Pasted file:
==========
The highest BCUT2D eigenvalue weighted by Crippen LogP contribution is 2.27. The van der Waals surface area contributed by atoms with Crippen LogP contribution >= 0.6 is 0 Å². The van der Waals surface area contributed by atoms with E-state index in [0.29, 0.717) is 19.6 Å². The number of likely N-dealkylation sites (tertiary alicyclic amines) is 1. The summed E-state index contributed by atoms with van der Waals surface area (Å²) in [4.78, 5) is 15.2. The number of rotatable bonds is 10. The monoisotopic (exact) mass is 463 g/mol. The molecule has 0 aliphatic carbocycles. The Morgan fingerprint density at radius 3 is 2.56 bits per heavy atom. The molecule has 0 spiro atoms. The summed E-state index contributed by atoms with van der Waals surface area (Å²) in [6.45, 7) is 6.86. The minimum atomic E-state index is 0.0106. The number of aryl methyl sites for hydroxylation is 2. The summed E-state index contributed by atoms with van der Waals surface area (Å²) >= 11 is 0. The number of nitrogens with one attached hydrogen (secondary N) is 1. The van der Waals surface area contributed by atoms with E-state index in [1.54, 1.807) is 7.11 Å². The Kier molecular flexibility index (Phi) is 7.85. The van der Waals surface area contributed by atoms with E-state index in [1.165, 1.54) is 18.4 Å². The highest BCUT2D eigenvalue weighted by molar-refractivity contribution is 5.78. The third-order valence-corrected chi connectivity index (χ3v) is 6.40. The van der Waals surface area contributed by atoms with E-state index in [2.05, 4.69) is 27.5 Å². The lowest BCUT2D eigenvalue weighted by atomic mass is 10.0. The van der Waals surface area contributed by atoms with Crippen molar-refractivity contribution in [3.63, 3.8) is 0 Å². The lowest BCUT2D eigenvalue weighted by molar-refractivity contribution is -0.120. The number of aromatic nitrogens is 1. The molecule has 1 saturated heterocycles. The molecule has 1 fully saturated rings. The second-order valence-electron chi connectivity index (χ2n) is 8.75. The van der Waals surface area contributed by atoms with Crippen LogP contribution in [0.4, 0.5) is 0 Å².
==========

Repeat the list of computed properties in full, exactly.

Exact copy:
The highest BCUT2D eigenvalue weighted by Crippen LogP contribution is 2.27. The van der Waals surface area contributed by atoms with Crippen LogP contribution >= 0.6 is 0 Å². The van der Waals surface area contributed by atoms with E-state index in [0.29, 0.717) is 19.6 Å². The number of likely N-dealkylation sites (tertiary alicyclic amines) is 1. The summed E-state index contributed by atoms with van der Waals surface area (Å²) in [4.78, 5) is 15.2. The number of rotatable bonds is 10. The monoisotopic (exact) mass is 463 g/mol. The molecule has 0 aliphatic carbocycles. The Morgan fingerprint density at radius 3 is 2.56 bits per heavy atom. The molecule has 0 spiro atoms. The summed E-state index contributed by atoms with van der Waals surface area (Å²) in [6.45, 7) is 6.86. The minimum atomic E-state index is 0.0106. The number of aryl methyl sites for hydroxylation is 2. The summed E-state index contributed by atoms with van der Waals surface area (Å²) >= 11 is 0. The number of nitrogens with one attached hydrogen (secondary N) is 1. The van der Waals surface area contributed by atoms with E-state index in [1.54, 1.807) is 7.11 Å². The Kier molecular flexibility index (Phi) is 7.85. The van der Waals surface area contributed by atoms with E-state index in [1.165, 1.54) is 18.4 Å². The highest BCUT2D eigenvalue weighted by molar-refractivity contribution is 5.78. The third-order valence-corrected chi connectivity index (χ3v) is 6.40. The van der Waals surface area contributed by atoms with E-state index in [2.05, 4.69) is 27.5 Å². The lowest BCUT2D eigenvalue weighted by atomic mass is 10.0. The van der Waals surface area contributed by atoms with Crippen molar-refractivity contribution in [3.63, 3.8) is 0 Å². The lowest BCUT2D eigenvalue weighted by molar-refractivity contribution is -0.120. The number of aromatic nitrogens is 1. The molecule has 1 saturated heterocycles. The molecule has 1 fully saturated rings. The second-order valence-electron chi connectivity index (χ2n) is 8.75. The van der Waals surface area contributed by atoms with Crippen LogP contribution in [0.4, 0.5) is 0 Å².